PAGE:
EC is routinely used in the clinic and there are a number of publications describing the application of echocardiography for evaluating the functional consequences of drug-induced cardiac toxicity, in particular for monitoring patients treated with chemotherapeutic agents [13-16]. The consequences of cardiac lesions produced by doxorubicin in dogs have been assessed by EC . Thus EC is occasionally used in preclinical toxicology but is not apply to the assessment of the cause of cardiac lesions . Therefore we used echocardiography to assess the pathogenesis of cardiac lesions associated with minoxidil treatment in dogs. This compound is a potent vasodilator and produces necrotic lesions in the myocardium of the left ventricle when given at suprapharmacological doses. These adverse effects are considered to be due to marked changes in ventricular function and hemodynamics. The aim of the study was to confirm that these changes can be investigated by echocardiography. Details on these experiments can be found in previous publications [19,20].
Groups of three beagles received a single administration of minoxidil at doses of 0.5 or 2 mg/kg or the vehicle alone (controls). M-mode and Doppler echocardiography was performed under two-dimensional echocardiography guidance on three occasions the day before treatment, immediately before dosing and 1, 3 and 24 h after dosing. Lead I ECG was recorded by the echographic equipment and heart rate (HR) was calculated. From M-mode recording, the following parameters were measured or calculated: end diastolic, end systolic, and stroke volumes (EDV, ESV and SV), fractional shortening (FS), ejection fraction (EF), the percentage of thickening of the septum and of the left ventricle posterior wall (PST and PWT). Doppler was used for recording aortic flows and calculating the corresponding Vmax, VTI, ejection time (ET) and stroked volume. Cardiac output was calculated at SV*HR.
Minoxidil produced a marked tachycardia. The treatment was associated with a decrease in ESV and with marked increases in FS, EF, PST and PWT, in comparison with data from controls (Table 1), (Figures 10 and 11).
PST: Percent of septum thickening; PWT: Percent of left ventricle posterior wall thickening; EDV, ESV: End diastolic, End systolic volumes; EF: Ejection fraction; HR: Heart rate
Table 1: Minoxidil effects on parameters of left ventricle function in dogs, measured by M-mode echocardiography. Change (%) in mean values recorded 1 hour after treatment (time of maximal amplitude of changes) compared to values recorded the day before treatment.
Figure 9: Pulsed Doppler recording of the aortic flow in a marmoset. Pulsed Doppler EC is also used to assess arterial flows. The Doppler window for aortic or pulmonary flows is placed just above (downstream of) the sigmoid valves. For either flow, a negative wave is recorded at each beat, from which V max , VTI, pre-ejection time, acceleration time (AT) and ejection time (ET) can be measured (Figure 9).
These changes are indicative of an increase in the amplitude of cardiac contraction. Minoxidil also produced a decrease in EDV, which indicates a decrease in left ventricle filling probably due to the tachycardia and consequent decrease in inter systolic time. Doppler measurements in table 2 showed an increase in the velocity of the aortic flow, which confirmed the increase in cardiac contractility. A decrease in ET is consistent with an increase in heart rate and a faster ventricular contraction. There was also a mild increase in stroke volume, which together with the tachycardia resulted in a marked increase in cardiac output. Overall, the effects were dose-related.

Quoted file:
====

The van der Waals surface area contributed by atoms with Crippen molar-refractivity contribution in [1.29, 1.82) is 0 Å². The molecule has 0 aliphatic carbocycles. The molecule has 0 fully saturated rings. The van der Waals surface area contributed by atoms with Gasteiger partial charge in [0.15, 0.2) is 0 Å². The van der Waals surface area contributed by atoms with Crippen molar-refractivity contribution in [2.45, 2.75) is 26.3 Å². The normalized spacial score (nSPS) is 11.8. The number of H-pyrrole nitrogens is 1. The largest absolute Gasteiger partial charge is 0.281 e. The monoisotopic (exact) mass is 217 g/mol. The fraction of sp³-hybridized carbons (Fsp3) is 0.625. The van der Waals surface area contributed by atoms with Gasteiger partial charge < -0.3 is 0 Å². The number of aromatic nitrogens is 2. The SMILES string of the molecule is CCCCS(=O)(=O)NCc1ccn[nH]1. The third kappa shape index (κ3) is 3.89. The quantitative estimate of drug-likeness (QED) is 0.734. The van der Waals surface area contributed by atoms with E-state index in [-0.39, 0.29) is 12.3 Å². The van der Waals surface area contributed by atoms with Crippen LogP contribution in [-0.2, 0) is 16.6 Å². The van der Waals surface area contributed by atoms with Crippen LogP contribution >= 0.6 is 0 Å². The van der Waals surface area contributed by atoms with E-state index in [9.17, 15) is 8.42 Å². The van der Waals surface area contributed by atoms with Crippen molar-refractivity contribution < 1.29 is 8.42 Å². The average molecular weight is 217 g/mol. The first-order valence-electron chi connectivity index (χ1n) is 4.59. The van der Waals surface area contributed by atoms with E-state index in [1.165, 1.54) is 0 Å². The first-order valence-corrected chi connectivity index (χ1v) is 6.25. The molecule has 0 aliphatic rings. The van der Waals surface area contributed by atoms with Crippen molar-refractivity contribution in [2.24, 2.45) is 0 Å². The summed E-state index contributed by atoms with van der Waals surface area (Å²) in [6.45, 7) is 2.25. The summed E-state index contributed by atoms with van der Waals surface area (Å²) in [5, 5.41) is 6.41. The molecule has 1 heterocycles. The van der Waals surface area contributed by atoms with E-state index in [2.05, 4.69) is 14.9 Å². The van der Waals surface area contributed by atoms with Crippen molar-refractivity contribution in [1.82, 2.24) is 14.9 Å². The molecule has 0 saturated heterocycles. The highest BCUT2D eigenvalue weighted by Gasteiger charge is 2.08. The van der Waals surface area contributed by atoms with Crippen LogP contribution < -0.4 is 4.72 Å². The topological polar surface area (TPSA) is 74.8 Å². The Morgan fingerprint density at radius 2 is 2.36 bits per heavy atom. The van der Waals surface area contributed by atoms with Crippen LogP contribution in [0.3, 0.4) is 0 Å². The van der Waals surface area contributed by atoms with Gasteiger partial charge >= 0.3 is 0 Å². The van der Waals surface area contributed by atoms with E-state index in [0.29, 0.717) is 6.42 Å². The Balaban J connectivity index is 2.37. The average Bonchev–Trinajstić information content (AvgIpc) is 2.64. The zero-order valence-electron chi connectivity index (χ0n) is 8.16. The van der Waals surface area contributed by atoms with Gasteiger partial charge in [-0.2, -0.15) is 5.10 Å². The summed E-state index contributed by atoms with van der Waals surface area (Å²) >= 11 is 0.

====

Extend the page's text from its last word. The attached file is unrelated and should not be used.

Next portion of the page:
Vmax: Maximum velocity of the wave; VTI: Velocity time integral; ET: Ejection time; SV: Stroke volume; CO: Cardiac output.
Table 2: Minoxidil effects on aortic flow in dogs, measured by Doppler echocardiography. Change (%) in mean values recorded 1 hour after treatment (time of maximal amplitude of changes) compared to values recorded the day before treatment.
The tachycardia and echocardiographic evidence of increased cardiac contractility are consistent with the vasodilatory properties of minoxidil [21,22]. The consequent hypotension provoked a reflex inotropic and chronotropic compensatory reaction on the heart . Furthermore, by decreasing the afterdoad, the vasodilation also resulted in the increase in velocity and amplitude of ventricle contraction [24,25].
The increase in rate and force of contraction of the myocardium increases its energy expenditure and oxygen requirements . Because of the tachycardia, the ventricular filling is reduced as indicated by a decrease in EDV. In addition, the increase in heart rate decreases the duration of the diastole when most of the coronary perfusion occurs. The compound-induced hypotension further decreases the coronary perfusion . Therefore, the increase in energy requirement coupled with an impaired perfusion resulted in a condition of relative coronary insufficiency, which is the likely cause of the necrotic lesions in the left ventricular myocardium (Figure 12).
Decrease in end systolic volume (ESV) and increases in percent thickening of the septum and left ventricle wall (PST and PWT), in ejection fraction (EF) and in maximum value of the Doppler aortic velocity spectrum (Vmax), which can be evaluated by echocardiography play a critical role and the development of the left ventricular necrosis. EDV: End diastolic volume; ET: ejection time; CO: cardiac output.
In conclusion, we have shown that echocardiography allows a non-invasive investigation of the changes in cardiac function that are considered to play a key role in the development of cardiac lesions produced by supra-pharmacological doses of a potent vasodilator in dogs.